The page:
mouse works faster. If the mouse works faster, I could reconstruct a
trackball. (Because I am a better craftsman than a programmer ;-) )
This construction could have a bar which is hold in the middle by
spring. Then one can use the trackball like a joystick.
The program could look like this:
- Set mouse position to definite value.
- Register the change of mouse position.
- Evaluate the direction.
- While mouse position is different to definite value turn motor (X/Y
axis)
- While mouse button is pressed turn motor (Z axis)
- When mouse position is definite value (+/- tolerance) stop motor.
Writing such a program should be no problem for me. The only thing is
that I do not know about the speed of mouse compared with the
joystick.
What do you think about this idea?
Do not call me crazy, I know this already :-)

Thank you for reading.

Martin
--
 Martin Stahl
 e-mail: kram...@uplink.de
 http://www.user.uplink.de/krampus

Re:Joystick is slow with INTR 15h


JRS:  In article <38FF411E.E920A...@uplink.de> of Thu, 20 Apr 2000
19:40:47 seen in news:comp.lang.pascal.borland, Martin Stahl

Quote
<kram...@uplink.de> wrote:
>OK, now I know why the joystick is slow and how I can solve this
>problem. Thank you all for your help.
>But before I go to library and get tons of books, I ask myself, if the
>mouse works faster. If the mouse works faster, I could reconstruct a
>trackball. (Because I am a better craftsman than a programmer ;-) )
>This construction could have a bar which is hold in the middle by
>spring. Then one can use the trackball like a joystick.

Some mice work differently.

But many mice have two channels; for each, the ball bears on a wheel
which turns a slotted disc within the jaws of an opto-detector.
Assuming that you are willing to risk the lives of a few mice, you could
dismantle the mechanics entirely, and craft another means of moving
suitable slots within the jaws.  Note that the opto must detect
direction, so must have two sensors per channel.  It's probably easier
to re-do the mechanics completely.  It may not be necessary to match the
slots in size.  They need not, I think, be actual holes, just something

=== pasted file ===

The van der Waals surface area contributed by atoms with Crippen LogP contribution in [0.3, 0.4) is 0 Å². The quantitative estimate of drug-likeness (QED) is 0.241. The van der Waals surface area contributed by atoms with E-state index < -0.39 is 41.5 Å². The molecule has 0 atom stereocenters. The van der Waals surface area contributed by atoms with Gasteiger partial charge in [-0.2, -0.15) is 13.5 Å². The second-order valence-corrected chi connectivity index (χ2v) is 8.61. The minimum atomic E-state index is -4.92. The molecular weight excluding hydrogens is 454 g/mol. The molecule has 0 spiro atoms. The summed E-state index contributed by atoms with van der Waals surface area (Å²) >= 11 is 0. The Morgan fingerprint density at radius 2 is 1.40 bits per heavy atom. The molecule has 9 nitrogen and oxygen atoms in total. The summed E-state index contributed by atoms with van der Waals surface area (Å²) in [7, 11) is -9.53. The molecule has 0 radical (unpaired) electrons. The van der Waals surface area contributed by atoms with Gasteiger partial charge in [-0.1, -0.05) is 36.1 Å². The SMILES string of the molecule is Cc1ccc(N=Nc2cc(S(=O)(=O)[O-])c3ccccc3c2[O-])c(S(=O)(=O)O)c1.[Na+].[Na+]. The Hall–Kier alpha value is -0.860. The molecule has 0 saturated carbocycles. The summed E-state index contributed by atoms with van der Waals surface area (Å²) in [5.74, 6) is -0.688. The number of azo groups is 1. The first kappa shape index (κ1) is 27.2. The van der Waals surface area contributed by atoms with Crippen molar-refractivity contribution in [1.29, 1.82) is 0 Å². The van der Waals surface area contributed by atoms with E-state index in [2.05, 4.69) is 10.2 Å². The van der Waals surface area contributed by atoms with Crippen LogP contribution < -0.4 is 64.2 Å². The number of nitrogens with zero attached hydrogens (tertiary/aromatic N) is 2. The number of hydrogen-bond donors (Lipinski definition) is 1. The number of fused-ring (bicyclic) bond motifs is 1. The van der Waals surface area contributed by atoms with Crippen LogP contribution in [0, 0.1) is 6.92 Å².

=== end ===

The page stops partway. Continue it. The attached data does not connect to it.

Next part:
alternately transparent & opaque; you could make your own by [computer-]
drawing and photographic reduction.

ISTM that a mouse, plus standard drivers, works fast enough to keep up
with a human being; and that you perhaps want the motor to do what would
be necessary to drive a mechanical mouse in the same way as the screen
pointer behaves.?

Quote
>Do not call me crazy, I know this already :-)

You're crazy enough for you to have noticed; but not so crazy as to
disbelieve it!

--
? John Stockton, Surrey, UK.  j...@merlyn.demon.co.uk   Turnpike v4.00   MIME. ?
 <URL: http://www.merlyn.demon.co.uk/> TP/BP/Delphi/&c., FAQqy topics & links;
 <URL: ftp://garbo.uwasa.fi/pc/link/tsfaqp.zip> Timo Salmi's Turbo Pascal FAQ;
 <URL: http://www.merlyn.demon.co.uk/clpb-faq.txt> Pedt Scragg: c.l.p.b. mFAQ.

Re:Joystick is slow with INTR 15h


Quote
Martin Stahl wrote:
> But before I go to library and get tons of books, I ask myself, if the
> mouse works faster. If the mouse works faster, I could reconstruct a
> trackball. (Because I am a better craftsman than a programmer ;-) )

[snipped]
I wrote a little program to test the speed of the mouse and the
joystick. I must admit that the method of measuring may be inaccurate
(because I do not know ho much time the GETTIME() needs), but it is
good for me. I found out, that the mouse is about 150 times faster
than the joystick. The program is counting how often I can call
interrupt $15 respectively $33. The result is: Joystick about 20 times
and mouse about 3000 times.
With this result I calculated a frequency of the stepper motor by
about 2000 steps/second. Motor has 200 steps/turn. Spindle gradient is
10 mm. That makes a axis speed of 100 mm/second. And that should be
fast enough.
Now my problem is solved.

I want to say "Thank you very much" for all your help.

Martin
--
 Martin Stahl
 e-mail: kram...@uplink.de
 http://www.user.uplink.de/krampus